If it’s the Indian West Coast for a holiday, You’d pick Kerala or Goa 9 times out of 10. The only time you probably would pick something else, would be when you live in Mumbai and need to travel to some nearby beach for the weekend during the monsoons which would probably be Alibaug or Ratnagiri. So, ignoring probability and common sense, I proceeded to pick a map of Maharashtra and pick a place close to Goa, but not in Goa. I found Vengurla an interesting place to head out for the long weekend. A night train from VT to Sawantwadi Road railway station found me next morning, getting off at a quaint little station. 120 rupees and an auto ride later, I was at Sawantwadi, savoring a morning breakfast of Poha and getting excited about exploring a rather quiet Southern part of Maharashtra, even as the morning sun just beams inside the restaurant to welcome me.
Pit Stop at Sawantwadi
I walk around town to explore the town, which is very similar to towns in this Konkan belt above and below Goa. You would have structures made out of a similar looking red color brick, good roads, Tall coconut trees with a languid gait leading to a beach village, with a church en route. You could tell someone that this script reads GOA all over it, but this was Maharashtra and it had very little to separate it from its flashier cousin state. I passed a little church and a board that said Goa was a hop skip and a jump away across the state border.
I boarded a bus to Vengurla and sat on it until the driver felt there were enough people to justify economies of scale. In a couple of hours, in between what felt like many bus stops, I landed at the promised land of Vengurla. No ugly signboards of a party nearby, or traffic jams. It felt a little unreal, but here I was, staring at the Bluish Arabian sea, that had no takers. I rushed to my hotel which was about 500 meters from my bus stand, overlooking the part of the beach that was closer to the low tides. After a lazy brunch, and stocking up on cell phone battery, I walked over to Sagareshwar Beach which was the main attraction. The nearby hills surrounding the beach, presented a beautiful picture of a place untouched by civilization. The little town of Vengurla is a port city, which also has a few temples dedicated to Shiroda and Nava Durga.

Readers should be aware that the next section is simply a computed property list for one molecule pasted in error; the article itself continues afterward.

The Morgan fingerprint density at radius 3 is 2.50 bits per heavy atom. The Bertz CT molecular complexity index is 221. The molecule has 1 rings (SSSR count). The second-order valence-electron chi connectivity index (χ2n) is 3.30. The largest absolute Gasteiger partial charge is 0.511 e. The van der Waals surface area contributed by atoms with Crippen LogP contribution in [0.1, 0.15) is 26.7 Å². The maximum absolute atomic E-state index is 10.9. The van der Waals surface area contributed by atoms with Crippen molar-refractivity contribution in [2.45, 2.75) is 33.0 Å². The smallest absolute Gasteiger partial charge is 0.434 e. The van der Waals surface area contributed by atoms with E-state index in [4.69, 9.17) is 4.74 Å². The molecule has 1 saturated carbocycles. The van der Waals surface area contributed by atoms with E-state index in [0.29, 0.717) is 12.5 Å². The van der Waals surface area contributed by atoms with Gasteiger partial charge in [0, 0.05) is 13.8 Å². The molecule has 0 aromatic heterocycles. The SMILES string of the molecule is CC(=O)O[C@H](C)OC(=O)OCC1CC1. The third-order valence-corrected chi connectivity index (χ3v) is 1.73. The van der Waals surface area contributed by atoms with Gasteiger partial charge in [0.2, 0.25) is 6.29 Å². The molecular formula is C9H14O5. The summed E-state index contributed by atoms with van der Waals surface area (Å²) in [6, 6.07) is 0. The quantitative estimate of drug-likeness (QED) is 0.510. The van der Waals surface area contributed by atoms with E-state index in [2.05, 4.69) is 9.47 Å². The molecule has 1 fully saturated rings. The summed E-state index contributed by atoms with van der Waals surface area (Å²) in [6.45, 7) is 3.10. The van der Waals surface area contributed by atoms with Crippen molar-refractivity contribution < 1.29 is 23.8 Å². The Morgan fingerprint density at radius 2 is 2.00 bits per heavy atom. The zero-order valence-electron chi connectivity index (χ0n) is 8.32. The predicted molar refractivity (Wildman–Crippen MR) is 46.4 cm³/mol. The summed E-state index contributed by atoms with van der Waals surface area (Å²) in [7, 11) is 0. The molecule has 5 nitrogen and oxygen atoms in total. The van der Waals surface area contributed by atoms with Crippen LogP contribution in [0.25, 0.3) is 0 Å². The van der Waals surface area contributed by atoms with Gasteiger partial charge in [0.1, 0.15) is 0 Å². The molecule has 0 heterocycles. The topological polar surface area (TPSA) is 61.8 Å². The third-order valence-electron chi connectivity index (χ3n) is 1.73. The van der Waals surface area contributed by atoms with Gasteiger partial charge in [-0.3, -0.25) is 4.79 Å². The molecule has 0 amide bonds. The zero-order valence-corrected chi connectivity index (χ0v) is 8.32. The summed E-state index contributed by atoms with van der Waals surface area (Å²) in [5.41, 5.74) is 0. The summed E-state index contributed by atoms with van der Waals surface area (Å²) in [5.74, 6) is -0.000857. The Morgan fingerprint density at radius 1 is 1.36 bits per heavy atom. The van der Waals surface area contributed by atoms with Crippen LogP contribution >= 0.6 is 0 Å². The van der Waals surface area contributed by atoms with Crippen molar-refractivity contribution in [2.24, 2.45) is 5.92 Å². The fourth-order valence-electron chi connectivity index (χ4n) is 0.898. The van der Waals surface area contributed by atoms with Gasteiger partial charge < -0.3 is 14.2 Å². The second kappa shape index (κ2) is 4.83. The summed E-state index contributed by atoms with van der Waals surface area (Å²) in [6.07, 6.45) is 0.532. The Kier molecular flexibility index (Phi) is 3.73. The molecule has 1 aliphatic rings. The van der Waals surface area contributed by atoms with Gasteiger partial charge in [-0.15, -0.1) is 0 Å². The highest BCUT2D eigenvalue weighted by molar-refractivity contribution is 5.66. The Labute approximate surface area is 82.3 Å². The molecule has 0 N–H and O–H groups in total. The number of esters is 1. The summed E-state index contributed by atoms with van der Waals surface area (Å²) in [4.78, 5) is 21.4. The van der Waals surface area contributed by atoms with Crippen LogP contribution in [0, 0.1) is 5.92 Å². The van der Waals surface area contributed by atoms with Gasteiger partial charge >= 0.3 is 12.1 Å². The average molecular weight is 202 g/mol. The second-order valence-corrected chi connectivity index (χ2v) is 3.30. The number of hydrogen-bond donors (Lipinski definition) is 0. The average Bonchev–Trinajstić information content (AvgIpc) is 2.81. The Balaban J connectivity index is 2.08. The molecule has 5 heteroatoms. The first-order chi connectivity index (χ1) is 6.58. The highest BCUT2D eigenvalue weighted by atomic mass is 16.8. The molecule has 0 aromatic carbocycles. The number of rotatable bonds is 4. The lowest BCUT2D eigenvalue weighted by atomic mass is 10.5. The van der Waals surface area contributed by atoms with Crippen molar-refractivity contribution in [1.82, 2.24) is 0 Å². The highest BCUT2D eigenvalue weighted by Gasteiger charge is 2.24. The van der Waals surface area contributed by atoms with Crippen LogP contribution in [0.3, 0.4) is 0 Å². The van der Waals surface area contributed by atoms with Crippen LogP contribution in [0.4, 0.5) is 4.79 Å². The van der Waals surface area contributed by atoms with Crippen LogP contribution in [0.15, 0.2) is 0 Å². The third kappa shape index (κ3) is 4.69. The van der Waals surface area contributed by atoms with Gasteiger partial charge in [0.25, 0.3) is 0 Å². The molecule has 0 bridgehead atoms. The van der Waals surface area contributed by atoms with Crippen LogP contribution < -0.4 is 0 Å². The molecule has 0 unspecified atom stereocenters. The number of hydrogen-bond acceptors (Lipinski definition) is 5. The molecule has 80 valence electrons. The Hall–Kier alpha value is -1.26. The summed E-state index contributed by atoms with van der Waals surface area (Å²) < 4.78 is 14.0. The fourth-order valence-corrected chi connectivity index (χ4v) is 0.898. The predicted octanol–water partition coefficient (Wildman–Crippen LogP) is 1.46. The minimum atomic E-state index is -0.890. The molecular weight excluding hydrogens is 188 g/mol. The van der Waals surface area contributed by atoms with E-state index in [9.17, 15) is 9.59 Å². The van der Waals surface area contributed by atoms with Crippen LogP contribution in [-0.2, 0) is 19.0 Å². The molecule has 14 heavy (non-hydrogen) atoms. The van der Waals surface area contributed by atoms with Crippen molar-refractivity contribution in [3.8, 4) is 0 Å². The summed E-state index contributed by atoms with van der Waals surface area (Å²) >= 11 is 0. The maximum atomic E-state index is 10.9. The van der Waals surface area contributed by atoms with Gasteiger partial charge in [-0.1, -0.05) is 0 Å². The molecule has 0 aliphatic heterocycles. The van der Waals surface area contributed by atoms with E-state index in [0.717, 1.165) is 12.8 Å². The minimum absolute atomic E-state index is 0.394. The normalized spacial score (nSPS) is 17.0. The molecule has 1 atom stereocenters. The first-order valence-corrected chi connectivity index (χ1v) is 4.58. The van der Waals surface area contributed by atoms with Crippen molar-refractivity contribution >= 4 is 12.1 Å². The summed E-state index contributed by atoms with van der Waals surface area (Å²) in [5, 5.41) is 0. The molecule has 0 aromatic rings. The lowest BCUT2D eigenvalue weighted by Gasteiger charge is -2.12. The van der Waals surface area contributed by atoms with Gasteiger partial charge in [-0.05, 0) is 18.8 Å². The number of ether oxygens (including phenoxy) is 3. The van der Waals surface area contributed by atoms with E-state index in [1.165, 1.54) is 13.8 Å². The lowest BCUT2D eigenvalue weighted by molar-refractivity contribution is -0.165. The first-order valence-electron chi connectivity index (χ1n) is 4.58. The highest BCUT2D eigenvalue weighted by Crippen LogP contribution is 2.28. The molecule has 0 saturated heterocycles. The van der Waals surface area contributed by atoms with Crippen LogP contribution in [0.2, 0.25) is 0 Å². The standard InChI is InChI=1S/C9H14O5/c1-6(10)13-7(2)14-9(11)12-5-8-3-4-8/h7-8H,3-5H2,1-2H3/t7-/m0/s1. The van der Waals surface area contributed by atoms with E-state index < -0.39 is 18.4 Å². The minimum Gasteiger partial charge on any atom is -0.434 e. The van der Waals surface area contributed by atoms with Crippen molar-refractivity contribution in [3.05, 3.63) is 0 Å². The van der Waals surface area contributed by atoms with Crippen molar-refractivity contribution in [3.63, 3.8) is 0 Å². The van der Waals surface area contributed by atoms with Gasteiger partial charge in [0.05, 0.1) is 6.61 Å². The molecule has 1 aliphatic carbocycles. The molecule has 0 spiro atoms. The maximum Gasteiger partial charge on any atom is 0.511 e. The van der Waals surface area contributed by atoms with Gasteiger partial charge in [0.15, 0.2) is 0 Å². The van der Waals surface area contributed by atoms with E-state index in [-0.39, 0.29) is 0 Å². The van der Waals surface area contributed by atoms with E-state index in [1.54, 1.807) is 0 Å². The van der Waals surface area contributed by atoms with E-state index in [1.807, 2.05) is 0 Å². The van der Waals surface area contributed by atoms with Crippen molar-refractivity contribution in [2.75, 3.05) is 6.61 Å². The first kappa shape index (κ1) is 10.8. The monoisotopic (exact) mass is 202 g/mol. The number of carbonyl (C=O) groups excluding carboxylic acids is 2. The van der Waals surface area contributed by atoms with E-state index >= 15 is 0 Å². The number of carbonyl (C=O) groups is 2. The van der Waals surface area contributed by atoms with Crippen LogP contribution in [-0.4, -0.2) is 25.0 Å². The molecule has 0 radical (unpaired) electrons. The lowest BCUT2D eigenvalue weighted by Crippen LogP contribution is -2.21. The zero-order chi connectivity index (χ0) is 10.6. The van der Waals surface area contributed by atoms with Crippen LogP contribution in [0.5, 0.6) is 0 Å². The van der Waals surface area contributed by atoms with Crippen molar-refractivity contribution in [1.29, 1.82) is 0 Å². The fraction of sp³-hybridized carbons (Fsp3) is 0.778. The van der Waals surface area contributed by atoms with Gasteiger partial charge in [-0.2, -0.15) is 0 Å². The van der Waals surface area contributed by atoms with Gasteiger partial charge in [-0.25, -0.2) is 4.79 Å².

I walked over from Sagareshwar beach along the sand to Velavar Beach, and this was probably my first trip on the Konkan coast, where I did not see many people. I saw a bunch of birds, who had gathered there to probably let their ilk know, that a human invader was in their territory.
There was no shack to run into or restaurant to bump into. I kept on walking till I encountered a sea of trees planted close to each other. It provided me the necessary shade required to take some rest. I sat beside the trees and looked at the beauty of the place. I opened Rhonda Bryne’s ‘Secret’ and thumbed through 100 odd pages and when I looked back at the beach, the place looked like somebody had given it a makeover meanwhile. The beach seemed pristine in the afternoon heat and I was enjoying the simplicity of a day well spent by the beach. I walked a little further and found a dilapitated hut, which had no one inside there.
‘Doing Nothing’ in Vengurla
I marked my little tepee and stayed there till the moon replaced the sun, and a few more pages were read. I was already feeling like Robinson Crusoe and was enjoying my day out in the sun. I could have stayed the night at the beach, by just staring at the beach all night and lying on the sands, but when I looked up, my mobile was almost out of battery, and off all reasons, the backpacker in me gave way to the flashpacker, as I scurried back to the safe comforts of the Sagar Sarita Hotel, to sleep on a clean bed overlooking the little lake that empties into the sea. Vengurla had taught me a lesson on minimalism and enjoying nature and taking pride in doing nothing, which would then become an important ingredient on any subsequent beach trip. Doing Nothing!
So the moral of the story is, if you head to Vengurla, then please plan on ‘doing nothing’, and soaking up some peace!
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